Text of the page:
How does a service-learning project emerge? Where do we start? How do we take the first steps? The starting point of a service-learning project is always related to the identification of an educational and/or social need and a concern for transforming teaching by giving students a greater role.

However, the initiative can come from different actors:

Students: in many opportunities, are students who detect a need felt in a community and seek to respond by appealing to their skills and academic knowledge, and involving teachers and authorities.

Teachers: the initiative can start with teachers interested in reviewing teaching practices and genuine innovation, with the aim of linking teaching with the “out-of-classroom” and making academic learning meaningful.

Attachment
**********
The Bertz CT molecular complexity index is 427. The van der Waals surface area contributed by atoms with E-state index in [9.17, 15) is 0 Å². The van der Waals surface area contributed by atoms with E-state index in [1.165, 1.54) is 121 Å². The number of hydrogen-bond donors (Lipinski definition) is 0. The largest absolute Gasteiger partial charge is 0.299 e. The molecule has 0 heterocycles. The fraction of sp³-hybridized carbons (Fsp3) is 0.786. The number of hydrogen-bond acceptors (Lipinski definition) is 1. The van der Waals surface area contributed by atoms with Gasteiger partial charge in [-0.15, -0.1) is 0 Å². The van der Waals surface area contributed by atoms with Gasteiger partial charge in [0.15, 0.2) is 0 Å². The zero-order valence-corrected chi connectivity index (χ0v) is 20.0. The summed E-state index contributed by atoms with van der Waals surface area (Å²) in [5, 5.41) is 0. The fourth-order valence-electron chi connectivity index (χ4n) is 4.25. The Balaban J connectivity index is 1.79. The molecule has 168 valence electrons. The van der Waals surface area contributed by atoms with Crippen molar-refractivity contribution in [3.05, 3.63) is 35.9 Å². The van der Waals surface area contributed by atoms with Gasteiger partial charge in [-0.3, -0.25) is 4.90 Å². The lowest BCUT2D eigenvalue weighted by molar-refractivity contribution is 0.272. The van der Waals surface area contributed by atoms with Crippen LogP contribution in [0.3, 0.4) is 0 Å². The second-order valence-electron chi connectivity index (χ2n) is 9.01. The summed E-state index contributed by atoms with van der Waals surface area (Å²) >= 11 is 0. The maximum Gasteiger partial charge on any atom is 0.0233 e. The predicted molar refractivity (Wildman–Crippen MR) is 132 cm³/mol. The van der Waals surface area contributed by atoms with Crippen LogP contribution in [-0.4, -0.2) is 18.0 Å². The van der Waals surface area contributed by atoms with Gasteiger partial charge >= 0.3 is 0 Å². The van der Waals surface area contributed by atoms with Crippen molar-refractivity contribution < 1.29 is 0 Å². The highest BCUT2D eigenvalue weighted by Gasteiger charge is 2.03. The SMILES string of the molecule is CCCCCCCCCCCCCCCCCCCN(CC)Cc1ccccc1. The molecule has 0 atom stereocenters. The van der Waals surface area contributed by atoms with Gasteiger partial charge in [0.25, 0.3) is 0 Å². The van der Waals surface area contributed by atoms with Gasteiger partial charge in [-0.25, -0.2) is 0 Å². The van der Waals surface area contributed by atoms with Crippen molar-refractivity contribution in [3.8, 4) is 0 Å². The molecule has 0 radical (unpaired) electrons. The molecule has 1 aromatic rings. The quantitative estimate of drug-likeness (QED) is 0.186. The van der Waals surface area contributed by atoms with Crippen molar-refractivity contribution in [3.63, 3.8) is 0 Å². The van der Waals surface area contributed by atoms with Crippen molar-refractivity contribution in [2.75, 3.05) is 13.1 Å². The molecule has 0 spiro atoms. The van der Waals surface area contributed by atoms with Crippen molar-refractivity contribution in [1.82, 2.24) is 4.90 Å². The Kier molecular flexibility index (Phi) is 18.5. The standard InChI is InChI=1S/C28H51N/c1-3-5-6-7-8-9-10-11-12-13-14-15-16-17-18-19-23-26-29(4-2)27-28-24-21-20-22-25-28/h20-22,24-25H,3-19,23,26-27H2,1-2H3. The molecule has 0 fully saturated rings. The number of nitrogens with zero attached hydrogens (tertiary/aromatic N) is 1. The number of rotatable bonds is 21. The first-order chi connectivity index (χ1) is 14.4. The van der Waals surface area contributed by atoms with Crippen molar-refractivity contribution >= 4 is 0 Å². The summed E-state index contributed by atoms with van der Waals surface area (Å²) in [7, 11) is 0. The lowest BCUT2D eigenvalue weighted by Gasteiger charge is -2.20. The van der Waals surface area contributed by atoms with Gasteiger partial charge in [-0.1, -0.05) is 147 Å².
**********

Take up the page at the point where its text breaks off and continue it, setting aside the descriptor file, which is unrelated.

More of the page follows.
The communities: In some circumstances, society’s demands to higher education institutions are channelled through requests for technical assistance encouraged by community associations, NGOs, neighbourhood groups, etc.

Linking with the community: from the University Volunteers, the Extension or Community Services area many times valuable initiatives arise that involve students in powerful projects, even when there is no defined concern about what and how students will learn, nor are they recognized as part of the curricula of a subject.

Institutions: when service-learning is institutionalized, community intervention projects become part of the curricula design and learning objectives of each career, radically transforming the design of teaching. As institutional projects, management support allows and promotes the articulation between the different actors in the projects.

What about your university?

Where do SL project design initiatives come from?

Can you identify them?